Documenting the Disaster Down Under
By Shannon Burgert
When Zack Rago signed on as a camera technician for the documentary Chasing Coral, he had no idea he’d wind up as a key member of the cast. “I never anticipated I’d be on the big screen. It’s not what I signed up for,” he says, laughing.
At the time, the filmmakers weren’t aware of Rago’s lifelong obsession with coral. “I’m a coral nerd,” he says. That’s putting it lightly.
Rago, who grew up in Arvada, got to tag along with his dad, a high school assistant principal, as he took students on field trips every summer to Hawaii’s Big Island, snorkeling and tide-pooling and falling in love with the diversity of the ocean. Rago started his first fish tank (with corals, of course) at 13, and he delighted in the conundrum that corals pose taxonomically. In high school he began to raise corals at a marine aquarium shop.
‘It’s about stepping up to protect what we can while we can.’
Rago, 24, received his degree in evolutionary biology and ecology from the University of Colorado Boulder, all the while working for the shop. “I had my own little laboratory with any coral species in the world that you could imagine, at my fingertips,” he says.
So when Rago ended up on the film crew for Chasing Coral as a camera technician, his extensive knowledge became useful, and his passion became a compelling part of the documentary. (Rago also got to dive with his childhood hero, Dr. Charlie Veron, who discovered more than 20 percent of the world’s known corals.)
Caring for Coral
Rago’s obsession with coral made the job of documenting its demise that much harder. “As a kid, it was my dream to be on the Great Barrier Reef,” he says. But there he was, at the crown jewel of coral reefs, knowing none of it was likely to survive. Although he felt helpless as he filmed underwater, his passion for corals and telling the story kept him motivated. “I still wouldn’t trade it for the world,” he says. Less than 1 percent of the world’s population gets to go underwater and see the complex ecosystems of coral reefs.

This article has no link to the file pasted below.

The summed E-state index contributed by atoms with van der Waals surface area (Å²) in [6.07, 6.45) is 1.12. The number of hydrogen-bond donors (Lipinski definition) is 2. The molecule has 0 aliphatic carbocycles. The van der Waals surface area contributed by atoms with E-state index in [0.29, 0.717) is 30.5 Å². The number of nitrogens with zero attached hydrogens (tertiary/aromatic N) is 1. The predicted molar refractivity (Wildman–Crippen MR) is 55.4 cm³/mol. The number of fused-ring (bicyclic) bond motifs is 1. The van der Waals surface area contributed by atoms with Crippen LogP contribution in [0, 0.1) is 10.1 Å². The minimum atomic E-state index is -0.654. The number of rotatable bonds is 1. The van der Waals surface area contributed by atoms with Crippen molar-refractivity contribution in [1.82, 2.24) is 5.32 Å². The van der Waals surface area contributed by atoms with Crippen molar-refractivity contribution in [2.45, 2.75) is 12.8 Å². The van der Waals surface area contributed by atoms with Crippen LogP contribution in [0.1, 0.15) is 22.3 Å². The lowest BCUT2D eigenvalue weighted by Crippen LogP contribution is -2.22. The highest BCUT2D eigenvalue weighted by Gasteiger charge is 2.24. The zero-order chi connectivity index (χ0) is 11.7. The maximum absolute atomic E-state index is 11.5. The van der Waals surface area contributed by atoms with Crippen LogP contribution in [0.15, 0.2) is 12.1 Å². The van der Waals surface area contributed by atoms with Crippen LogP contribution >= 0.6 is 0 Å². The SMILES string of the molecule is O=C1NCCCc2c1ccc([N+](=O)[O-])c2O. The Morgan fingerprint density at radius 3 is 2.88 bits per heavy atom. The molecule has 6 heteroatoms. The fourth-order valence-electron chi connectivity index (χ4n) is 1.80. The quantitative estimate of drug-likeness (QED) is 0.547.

“But I don’t think this film is directly about coral reefs,” says Rago. “It’s about the bigger issue [global warming], and it’s about stepping up to protect what we can while we can. And if it happens to be that we can’t do that in a timely fashion and we do lose coral reefs, hopefully we have the courage and the knowledge to be able to step up for the next ecosystem.”
So, in addition to his work building camera systems for the Boulder company View Into The Blue, Rago drives the Teens4Oceans school bus-cum-coral reef. Equipped with sand, a hammock and virtual-reality technology, it’s an education campaign to nurture young stewards of the ocean—and maybe a few more coral nerds.
Rago estimates that at his peak he had 75 species of coral at his Boulder home. Since he now travels frequently to install and maintain camera systems (and promote Chasing Coral), his current collection of about 30 corals resides in his office, where it’s easier to recruit coral sitters. His collection includes one coral that has been placed on the threatened-species list since he acquired it.
With an aquarium full of corals, Rago says he is replicating the most complex ecosystem on the planet. As for the work that goes into caring for coral—he even produces his own fresh water through reverse osmosis—he says, “The best way to put it is, it’s much, much more difficult and time-consuming than a dog.”